Junta's foes woo ethnic allies with new Myanmar constitution

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Anti-coup protesters run to avoid military forces during a demonstration in Yangon, Myanmar on Wednesday March 31, 2021. The Southeast Asian nation has been wracked by violence since the military ousted a civilian-led government on February 1 and began to forcibly put down protests. (AP Photo)

YANGON – Opponents of Myanmar’s military government declared the country’s 2008 constitution void and put forward an interim replacement charter late Wednesday in a major political challenge to the ruling junta.

The moves, while more symbolic than practical, could help woo the country's armed ethnic militias to ally themselves with the mass protest movement against the military's seizure of power in February.

The actions were taken by the CRPH, an underground, self-styled alternative government established by elected lawmakers who were not allowed to take their seats when the military staged the coup and ousted and detained civilian leader Aung San Suu Kyi. The Committee Representing Pyidaungsu Hluttaw, the national Parliament, made the announcements on social media.

The 2008 constitution, implemented under army rule, ensured the military maintained its dominance during the country's decade of progress toward democracy, such as by reserving it a quarter of the seats in Parliament and retaining responsibility for state security. The junta that seized power from the civilian government Feb. 1 cites emergency provisions in the charter as giving its takeover constitutional legitimacy.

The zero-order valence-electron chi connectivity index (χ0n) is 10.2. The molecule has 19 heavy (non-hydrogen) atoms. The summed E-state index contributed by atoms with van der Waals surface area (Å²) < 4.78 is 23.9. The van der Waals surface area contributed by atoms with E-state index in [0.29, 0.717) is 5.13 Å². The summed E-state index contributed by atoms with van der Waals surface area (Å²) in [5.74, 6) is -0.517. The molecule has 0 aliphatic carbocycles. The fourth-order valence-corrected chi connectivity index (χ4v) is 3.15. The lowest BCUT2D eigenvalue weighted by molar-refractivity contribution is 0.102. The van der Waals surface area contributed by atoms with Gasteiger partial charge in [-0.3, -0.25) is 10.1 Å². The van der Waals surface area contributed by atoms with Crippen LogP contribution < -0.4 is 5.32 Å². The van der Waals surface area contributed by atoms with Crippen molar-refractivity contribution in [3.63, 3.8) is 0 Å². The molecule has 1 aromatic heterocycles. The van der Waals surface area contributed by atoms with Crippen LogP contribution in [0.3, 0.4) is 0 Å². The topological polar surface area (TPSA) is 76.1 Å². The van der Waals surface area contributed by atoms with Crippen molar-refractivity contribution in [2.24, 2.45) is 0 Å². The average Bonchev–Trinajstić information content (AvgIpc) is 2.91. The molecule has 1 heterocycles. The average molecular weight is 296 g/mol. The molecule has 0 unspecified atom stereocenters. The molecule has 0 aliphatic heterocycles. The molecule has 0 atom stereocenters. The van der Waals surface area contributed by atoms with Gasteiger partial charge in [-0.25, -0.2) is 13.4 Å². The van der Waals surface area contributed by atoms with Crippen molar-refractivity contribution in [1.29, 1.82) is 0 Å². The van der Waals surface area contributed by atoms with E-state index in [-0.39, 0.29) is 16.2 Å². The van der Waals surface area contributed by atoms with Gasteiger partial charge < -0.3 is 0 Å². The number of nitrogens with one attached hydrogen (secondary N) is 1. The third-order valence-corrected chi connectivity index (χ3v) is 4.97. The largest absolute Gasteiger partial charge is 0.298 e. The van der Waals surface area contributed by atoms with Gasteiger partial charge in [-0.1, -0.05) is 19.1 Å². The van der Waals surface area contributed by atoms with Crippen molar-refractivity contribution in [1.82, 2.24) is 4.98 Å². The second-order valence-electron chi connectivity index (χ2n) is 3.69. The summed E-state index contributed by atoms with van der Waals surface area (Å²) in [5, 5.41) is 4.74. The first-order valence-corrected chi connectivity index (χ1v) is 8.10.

The CRPH also presented a Federal Democracy Charter as an interim constitution. It aims to end Myanmar's long history of military dictatorship as well as meeting the longstanding demands of its myriad ethnic minority groups for greater autonomy in their regions.

The proposals are politically significant because the protest movement against military rule has been seeking an alliance with the ethnic minority armed groups and would like them to form a federal army as a counterweight to the government armed forces.

Largely peaceful demonstrators in cities and towns have been facing police and soldiers armed with war weapons that they have used freely. At least 536 protesters and bystanders have been killed since the coup, according to Myanmar’s Assistance Association for Political Prisoners, which counts those it can document and says the actual toll is likely much higher.

The CRPH has sought to be recognized as Myanmar’s sole legitimate government body. Foreign governments and international organization have not yet granted it formal status, but some acknowledge it as a stakeholder that must at least be consulted. The junta has declared it treasonous.